Knowing and Growing Your Strengths

I’m very influenced by the powerful work that’s being done by the positive psychology movement.  I love how Martin Seligman (noted as “the father of positive psychology”) talks about how psychology as a practice needs to take mental health more seriously by focusing on what makes people resilient, strong, and powerful.  He’s curious to learn the answers to questions like:  What does it look like when we are at our best?  When have we been most resilient?  What are our strengths and how do we use them on a daily basis? And when we do, what’s the impact?  For some this approach to living comes very easily.  Seligman himself says he’s not one of those people – he has to work at it.  That’s where coaching comes in.  I’ve immersed myself in the literature of positive psychology as well as attended conferences sponsored by Harvard Medical School and The Mind Body Institute on Resiliency to learn more about how I can use my coaching to help clients more consistently be their best selves both professionally and personally.

One of the things I like to do with my clients is help them identify their strengths.  The strengths movement, an outgrowth of positive psychology, is built on the premise that we’re most effective, successful and fulfilled when we’re working in areas that play to our strengths and give us opportunities to grow our strengths.  It debunks the myth that we’ll succeed when we turn our weaknesses into strengths.  They suggest instead that weaknesses are “managed”, either by getting them up to speed (good enough), or partnering with others for whom your weakness is their strength.  But the chances that a weakness will become a strength is not likely.  Based on 40 years of Gallup research studying 2 million people researchers identified 34 key themes that when multiplied by the amount of time and energy invested in them equals a strength. You can find your top 5 strengths by taking an on-line assessment on the Gallup website which you’ll have access to once you purchase the book Strengths Finder 2.0  by Tom Rath.   There is another on-line strengths assessment created by Dr. Martin Seligman of UPenn’s team called the VIA (Values In Action) Signature Strengths Questionnaire.  One of the findings that Gallup cites is that  practicing your strengths has also been proven to increase optimism and positivity.  Research has shown that people who focus on strengths every day are 6 times more likely to be engaged in their work and 3 times more likely to report having an excellent quality of life in general!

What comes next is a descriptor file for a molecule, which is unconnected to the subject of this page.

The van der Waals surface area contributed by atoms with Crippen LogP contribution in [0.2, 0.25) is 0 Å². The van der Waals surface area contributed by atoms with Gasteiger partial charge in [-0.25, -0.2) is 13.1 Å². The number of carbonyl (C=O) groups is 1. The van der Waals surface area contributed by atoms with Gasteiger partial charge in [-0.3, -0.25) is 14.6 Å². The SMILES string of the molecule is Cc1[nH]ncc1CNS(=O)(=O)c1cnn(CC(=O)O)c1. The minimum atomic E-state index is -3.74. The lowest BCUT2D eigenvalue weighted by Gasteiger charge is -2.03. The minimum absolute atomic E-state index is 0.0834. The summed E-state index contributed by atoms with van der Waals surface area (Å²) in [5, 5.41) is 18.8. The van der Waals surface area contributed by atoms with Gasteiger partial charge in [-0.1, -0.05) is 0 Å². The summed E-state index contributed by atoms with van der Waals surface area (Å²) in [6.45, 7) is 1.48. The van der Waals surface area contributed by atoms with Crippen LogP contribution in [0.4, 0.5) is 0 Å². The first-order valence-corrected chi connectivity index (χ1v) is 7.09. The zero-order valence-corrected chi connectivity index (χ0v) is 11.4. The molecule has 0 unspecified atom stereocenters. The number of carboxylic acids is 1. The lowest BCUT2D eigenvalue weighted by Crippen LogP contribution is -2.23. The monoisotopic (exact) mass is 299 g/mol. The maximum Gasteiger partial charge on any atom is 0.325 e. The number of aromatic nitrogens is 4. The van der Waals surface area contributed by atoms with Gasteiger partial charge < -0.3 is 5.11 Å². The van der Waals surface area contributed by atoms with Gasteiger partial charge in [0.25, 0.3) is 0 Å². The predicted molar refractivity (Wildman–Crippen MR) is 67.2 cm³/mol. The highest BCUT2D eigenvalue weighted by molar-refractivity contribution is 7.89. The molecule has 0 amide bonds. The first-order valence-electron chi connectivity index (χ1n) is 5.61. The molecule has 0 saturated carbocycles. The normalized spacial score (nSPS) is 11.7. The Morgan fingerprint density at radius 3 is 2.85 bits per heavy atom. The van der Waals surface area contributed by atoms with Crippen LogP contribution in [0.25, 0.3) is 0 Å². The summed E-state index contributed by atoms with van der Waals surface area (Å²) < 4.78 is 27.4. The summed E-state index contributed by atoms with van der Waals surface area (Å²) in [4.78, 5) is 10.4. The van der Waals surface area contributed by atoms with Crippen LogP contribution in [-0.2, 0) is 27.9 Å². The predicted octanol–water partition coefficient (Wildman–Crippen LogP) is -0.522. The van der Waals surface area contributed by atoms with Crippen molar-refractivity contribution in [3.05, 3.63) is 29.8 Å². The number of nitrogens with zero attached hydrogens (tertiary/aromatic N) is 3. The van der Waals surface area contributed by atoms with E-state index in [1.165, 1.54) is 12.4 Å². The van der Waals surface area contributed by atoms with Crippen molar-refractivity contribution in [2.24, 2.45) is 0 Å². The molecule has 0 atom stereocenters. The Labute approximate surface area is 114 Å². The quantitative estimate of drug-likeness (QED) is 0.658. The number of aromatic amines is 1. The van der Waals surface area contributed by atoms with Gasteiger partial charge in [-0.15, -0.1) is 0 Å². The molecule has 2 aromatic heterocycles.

I use these strengths throughout the coaching as touchstones, reminding clients that they can use them to navigate their way toward richer and more meaningful lives.  I’ve also encouraged clients who work with teams to have the whole team complete the survey as a way of leveraging the strengths of each person on the team toward common goals.  Here, the work of Tom Rath and Barry Conchie in Strengths Based Leadership is extraordinarily useful.

While these assessments were originally designed for adults, executives and teams, I have found them very accessible and beneficial for teens and young adults as well. It’s been particularly exciting for teens who feel “they’re not good at anything” to see what their strengths are and then look at the 10 suggestions given to strengthen each one.  You might even do this as a family and try to guess each other’s themes/strengths. Though you’ll likely not get them all right, it will be even better because then your teen will not only know his/her top 5 strengths but learn that you thought he/she had other ones as well!  That gives you, and others in the family, the opportunity to specifically describe for your child the many things he/she does really well. This is another wonderful way to celebrate your child’s uniqueness.

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